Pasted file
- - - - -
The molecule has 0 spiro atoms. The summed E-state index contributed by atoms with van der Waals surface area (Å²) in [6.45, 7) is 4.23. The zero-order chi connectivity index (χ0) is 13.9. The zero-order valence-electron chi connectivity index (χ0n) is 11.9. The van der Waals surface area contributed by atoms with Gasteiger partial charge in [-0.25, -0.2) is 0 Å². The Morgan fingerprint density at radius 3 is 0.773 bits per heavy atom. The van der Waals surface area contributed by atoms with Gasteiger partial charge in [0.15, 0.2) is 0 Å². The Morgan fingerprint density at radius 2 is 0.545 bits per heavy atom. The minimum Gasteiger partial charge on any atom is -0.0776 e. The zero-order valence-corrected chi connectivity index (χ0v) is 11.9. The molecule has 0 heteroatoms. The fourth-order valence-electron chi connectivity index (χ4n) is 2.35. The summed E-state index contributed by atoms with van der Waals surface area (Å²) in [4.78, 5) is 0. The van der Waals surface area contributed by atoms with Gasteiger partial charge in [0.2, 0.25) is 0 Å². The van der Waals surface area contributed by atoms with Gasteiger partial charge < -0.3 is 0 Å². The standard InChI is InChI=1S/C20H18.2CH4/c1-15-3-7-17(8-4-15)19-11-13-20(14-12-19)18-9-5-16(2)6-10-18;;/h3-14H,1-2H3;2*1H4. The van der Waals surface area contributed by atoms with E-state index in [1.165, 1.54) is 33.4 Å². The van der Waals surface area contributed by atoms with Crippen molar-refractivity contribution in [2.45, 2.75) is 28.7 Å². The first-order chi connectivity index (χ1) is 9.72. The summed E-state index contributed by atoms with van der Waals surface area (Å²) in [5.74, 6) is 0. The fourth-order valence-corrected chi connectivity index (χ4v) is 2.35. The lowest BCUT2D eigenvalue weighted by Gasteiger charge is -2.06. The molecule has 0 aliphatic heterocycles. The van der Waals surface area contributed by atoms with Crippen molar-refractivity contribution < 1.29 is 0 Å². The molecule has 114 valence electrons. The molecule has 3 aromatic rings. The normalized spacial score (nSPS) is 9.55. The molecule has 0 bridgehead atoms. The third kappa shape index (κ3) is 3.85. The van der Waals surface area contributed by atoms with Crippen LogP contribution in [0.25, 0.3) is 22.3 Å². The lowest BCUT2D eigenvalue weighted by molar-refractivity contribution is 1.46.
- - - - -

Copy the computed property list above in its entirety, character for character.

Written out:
The molecule has 0 spiro atoms. The summed E-state index contributed by atoms with van der Waals surface area (Å²) in [6.45, 7) is 4.23. The zero-order chi connectivity index (χ0) is 13.9. The zero-order valence-electron chi connectivity index (χ0n) is 11.9. The van der Waals surface area contributed by atoms with Gasteiger partial charge in [-0.25, -0.2) is 0 Å². The Morgan fingerprint density at radius 3 is 0.773 bits per heavy atom. The van der Waals surface area contributed by atoms with Gasteiger partial charge in [0.15, 0.2) is 0 Å². The Morgan fingerprint density at radius 2 is 0.545 bits per heavy atom. The minimum Gasteiger partial charge on any atom is -0.0776 e. The zero-order valence-corrected chi connectivity index (χ0v) is 11.9. The molecule has 0 heteroatoms. The fourth-order valence-electron chi connectivity index (χ4n) is 2.35. The summed E-state index contributed by atoms with van der Waals surface area (Å²) in [4.78, 5) is 0. The van der Waals surface area contributed by atoms with Gasteiger partial charge in [0.2, 0.25) is 0 Å². The van der Waals surface area contributed by atoms with Gasteiger partial charge < -0.3 is 0 Å². The standard InChI is InChI=1S/C20H18.2CH4/c1-15-3-7-17(8-4-15)19-11-13-20(14-12-19)18-9-5-16(2)6-10-18;;/h3-14H,1-2H3;2*1H4. The van der Waals surface area contributed by atoms with E-state index in [1.165, 1.54) is 33.4 Å². The van der Waals surface area contributed by atoms with Crippen molar-refractivity contribution in [2.45, 2.75) is 28.7 Å². The first-order chi connectivity index (χ1) is 9.72. The summed E-state index contributed by atoms with van der Waals surface area (Å²) in [5.74, 6) is 0. The fourth-order valence-corrected chi connectivity index (χ4v) is 2.35. The lowest BCUT2D eigenvalue weighted by Gasteiger charge is -2.06. The molecule has 0 aliphatic heterocycles. The van der Waals surface area contributed by atoms with Crippen molar-refractivity contribution < 1.29 is 0 Å². The molecule has 114 valence electrons. The molecule has 3 aromatic rings. The normalized spacial score (nSPS) is 9.55. The molecule has 0 bridgehead atoms. The third kappa shape index (κ3) is 3.85. The van der Waals surface area contributed by atoms with Crippen LogP contribution in [0.25, 0.3) is 22.3 Å². The lowest BCUT2D eigenvalue weighted by molar-refractivity contribution is 1.46.